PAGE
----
Slum upgrading is a development of informal areas, by providing the dwellers with the economic, social and community services available to other citizens. These often entail securing land tenure, implementation of formalized infrastructure, or social and educational entities on current structures. It is argued that it is not simply introducing these formalized services such as housing and water or drainage to the communities as a one-off proposal, but a more holistic approach of creating a communal effort and involving the several parties within the community, residents, community groups and local businesses, to identify and relay the potential solutions.
The term “Land Tenure” often refers to the right of an individual or collection of people to reside on the stated piece of land, without governmental conflicts and fear of forced evictions. It encourages residents the sense of security and ability to develop. Often through an explicit legal framework attached to the land via a lease agreement or ownership, land tenure is a rare commodity within informal settlements due to various political and regulatory issues. Thus, an often item of discussion during the process of slum upgrading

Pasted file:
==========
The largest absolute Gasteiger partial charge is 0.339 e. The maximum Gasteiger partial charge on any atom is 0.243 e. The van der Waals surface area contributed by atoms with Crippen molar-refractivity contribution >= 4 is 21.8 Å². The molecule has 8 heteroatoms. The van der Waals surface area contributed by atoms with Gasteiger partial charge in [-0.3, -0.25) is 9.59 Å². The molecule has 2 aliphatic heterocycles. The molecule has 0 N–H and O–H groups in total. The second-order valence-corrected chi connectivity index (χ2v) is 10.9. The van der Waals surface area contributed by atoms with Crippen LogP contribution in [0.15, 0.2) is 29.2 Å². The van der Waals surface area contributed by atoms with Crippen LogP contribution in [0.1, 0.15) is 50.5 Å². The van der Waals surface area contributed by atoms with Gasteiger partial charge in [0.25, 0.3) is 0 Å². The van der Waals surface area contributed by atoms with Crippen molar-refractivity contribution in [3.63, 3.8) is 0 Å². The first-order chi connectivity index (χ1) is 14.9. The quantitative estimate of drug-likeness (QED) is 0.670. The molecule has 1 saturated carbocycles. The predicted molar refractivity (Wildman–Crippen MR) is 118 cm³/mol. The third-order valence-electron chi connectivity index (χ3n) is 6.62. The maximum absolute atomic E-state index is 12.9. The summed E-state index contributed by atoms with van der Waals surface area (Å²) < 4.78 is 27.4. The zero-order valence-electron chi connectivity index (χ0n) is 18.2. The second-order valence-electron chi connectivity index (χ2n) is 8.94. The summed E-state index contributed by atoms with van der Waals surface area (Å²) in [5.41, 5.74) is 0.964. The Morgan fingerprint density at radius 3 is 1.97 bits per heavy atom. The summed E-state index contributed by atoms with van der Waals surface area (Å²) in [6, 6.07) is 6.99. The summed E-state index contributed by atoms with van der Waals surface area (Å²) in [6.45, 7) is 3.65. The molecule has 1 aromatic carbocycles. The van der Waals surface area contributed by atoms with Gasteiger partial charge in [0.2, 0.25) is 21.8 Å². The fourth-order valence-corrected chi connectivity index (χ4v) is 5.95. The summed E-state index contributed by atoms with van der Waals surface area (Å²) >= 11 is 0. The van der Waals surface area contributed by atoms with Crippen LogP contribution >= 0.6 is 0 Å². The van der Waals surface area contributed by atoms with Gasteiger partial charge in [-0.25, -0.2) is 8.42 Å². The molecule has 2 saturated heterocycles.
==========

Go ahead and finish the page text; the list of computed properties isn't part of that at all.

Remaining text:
Slum upgrading is accepted as a priority for sustainable development. While there are clear challenges to upgrading, local support and community engagement are seen as essential to success. Typical “top-down” approaches led by institutions with power and resources may fail to generate local engagement. Conversely, initiatives led by non- governmental organizations (NGOs), community-based organizations (CBOs) or other self-help groups may garner good community support but may lack institutional and material resources to meet objectives. A hybrid approach that engages the community while mobilizing the resources of governments and large agencies can overcome some of these limitations, but it is not without complications.
Strategy & Policies